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Draper Journal

Draper’s Santa Claus talks shop

Jun 03, 2024 02:54PM ● By Mimi Darley Dutton

BonnieJean Black is very proud of her dad, Allan, a longtime Draper resident who has spent nearly 20 years posing for Christmas photos with families at the Sorensen Home. “My dad is Santa and I just love that! That’s what I’ll always remember about him,” she said. (Courtesy BonnieJean Black)

As Father’s Day approaches, not many people can boast that their dad is Santa Claus. But BonnieJean Black and her brother Matt Thomas can. Their dad, Allan Thomas, is Draper’s resident Santa.

You may have seen Allan riding around town in his golf cart with his canine companion, Wookie. Or maybe you’ve spotted him in a car and thought “wait a minute, is that the guy from the North Pole?” Perhaps you’ve had your photo taken with him during the Christmas season at the Sorensen Home while telling him what you hope will be in your stocking. 

“My dad is Santa, and I just love that,” BonnieJean said. As she recalls, his stint in the red suit started with his hair. “He started growing it long and my mom and I thought he should be Santa Claus. His hair got whiter and kids started coming up to him…they’d ask if he was Santa and he’d answer by saying ‘Ho ho ho.’ He asked a friend who’d been Santa and that man advised finding a suit. He put it on first thing and we were like, ‘This is your true calling,’” BonnieJean said. 

As Allan remembers it, the nod to play the guy from the North Pole started even before his time as the Sorensen Home Santa, back to when Draper first became a city. “A lot of it kicked off with Draper City fire and police departments back then,” he said. He was one of Draper’s first volunteer firemen. In those days, the fire chief and crew would ride around town on a firetruck to pass out candy to residents at Christmas time. Allan remembers being asked to play Santa a few times. After being a volunteer firefighter, Allan was one of Draper’s first police officers. The police chief at the time knew a family that needed a Santa for a party and he approached Allan.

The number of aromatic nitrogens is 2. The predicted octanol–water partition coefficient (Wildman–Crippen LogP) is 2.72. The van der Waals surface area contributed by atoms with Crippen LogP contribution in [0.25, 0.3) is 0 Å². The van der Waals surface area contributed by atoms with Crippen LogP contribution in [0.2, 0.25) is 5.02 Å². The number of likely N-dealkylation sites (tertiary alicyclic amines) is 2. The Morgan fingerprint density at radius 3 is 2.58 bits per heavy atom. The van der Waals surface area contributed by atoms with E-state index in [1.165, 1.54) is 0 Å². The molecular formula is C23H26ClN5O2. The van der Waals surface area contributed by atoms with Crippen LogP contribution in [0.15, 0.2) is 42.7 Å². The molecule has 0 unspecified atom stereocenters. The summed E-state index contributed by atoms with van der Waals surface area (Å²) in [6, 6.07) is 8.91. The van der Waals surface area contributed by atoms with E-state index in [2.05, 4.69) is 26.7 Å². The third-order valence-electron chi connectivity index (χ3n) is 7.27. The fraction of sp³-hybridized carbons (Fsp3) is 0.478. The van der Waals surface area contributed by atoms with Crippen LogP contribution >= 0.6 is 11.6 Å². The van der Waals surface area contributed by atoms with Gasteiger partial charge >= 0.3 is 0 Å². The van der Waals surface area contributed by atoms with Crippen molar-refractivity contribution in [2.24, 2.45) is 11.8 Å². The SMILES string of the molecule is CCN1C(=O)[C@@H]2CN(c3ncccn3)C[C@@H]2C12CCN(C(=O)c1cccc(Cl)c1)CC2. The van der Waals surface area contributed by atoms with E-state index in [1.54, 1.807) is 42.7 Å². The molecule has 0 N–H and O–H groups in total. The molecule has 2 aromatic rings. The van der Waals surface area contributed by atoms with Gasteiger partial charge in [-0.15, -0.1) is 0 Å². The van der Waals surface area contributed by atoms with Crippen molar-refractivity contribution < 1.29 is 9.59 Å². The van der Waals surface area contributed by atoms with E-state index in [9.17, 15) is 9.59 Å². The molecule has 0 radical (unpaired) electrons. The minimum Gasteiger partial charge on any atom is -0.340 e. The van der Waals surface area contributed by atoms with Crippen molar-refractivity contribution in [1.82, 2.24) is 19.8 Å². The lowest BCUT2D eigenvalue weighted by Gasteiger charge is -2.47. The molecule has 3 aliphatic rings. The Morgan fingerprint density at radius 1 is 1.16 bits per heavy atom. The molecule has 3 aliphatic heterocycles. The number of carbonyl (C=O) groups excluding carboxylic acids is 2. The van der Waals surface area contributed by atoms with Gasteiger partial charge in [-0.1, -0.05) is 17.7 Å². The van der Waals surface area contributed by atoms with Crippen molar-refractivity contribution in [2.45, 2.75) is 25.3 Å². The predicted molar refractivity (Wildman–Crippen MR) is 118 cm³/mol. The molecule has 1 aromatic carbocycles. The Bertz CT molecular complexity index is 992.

“That’s how I got started. That’s probably been a good 40-45 years,” he said. Allan still proudly displays his fire and police badges in his Draper home. 

For Allan, it’s important to be authentic and resemble what he terms an “original Santa” from the WWII era. “Santa Claus to me when I was growing up was a really neat thing. My dad had a great big poster of an original Santa. The picture I use of myself as Santa for the Sorensen Home and just about everything is a great likeness to that,” he said.

Years ago, Allan even went so far as to have his naturally black hair bleached at a local salon to be as authentic as possible. These days, his hair has naturally turned white with age. 

“He’s very genuine with his own hair and white beard,” said Helene Terry. She has volunteered at the Sorensen Home since it opened more than two decades ago. According to Terry, Allan first served as the Sorensen Home’s Santa beginning in 2007 and he’s been doing it every year since. 

“It’s fun! We decorate the home with old-fashioned decorations and we have a photographer. People can pay to have a picture taken with Santa. That money helps us to maintain the museum for the rest of the year,” Terry said. 

In addition to the Sorensen Home, Allan can also be found every Sunday of the holiday season at La Caille and he does private parties for families several nights a week from Thanksgiving through Christmas. People start calling him in July and he’s generally booked by October.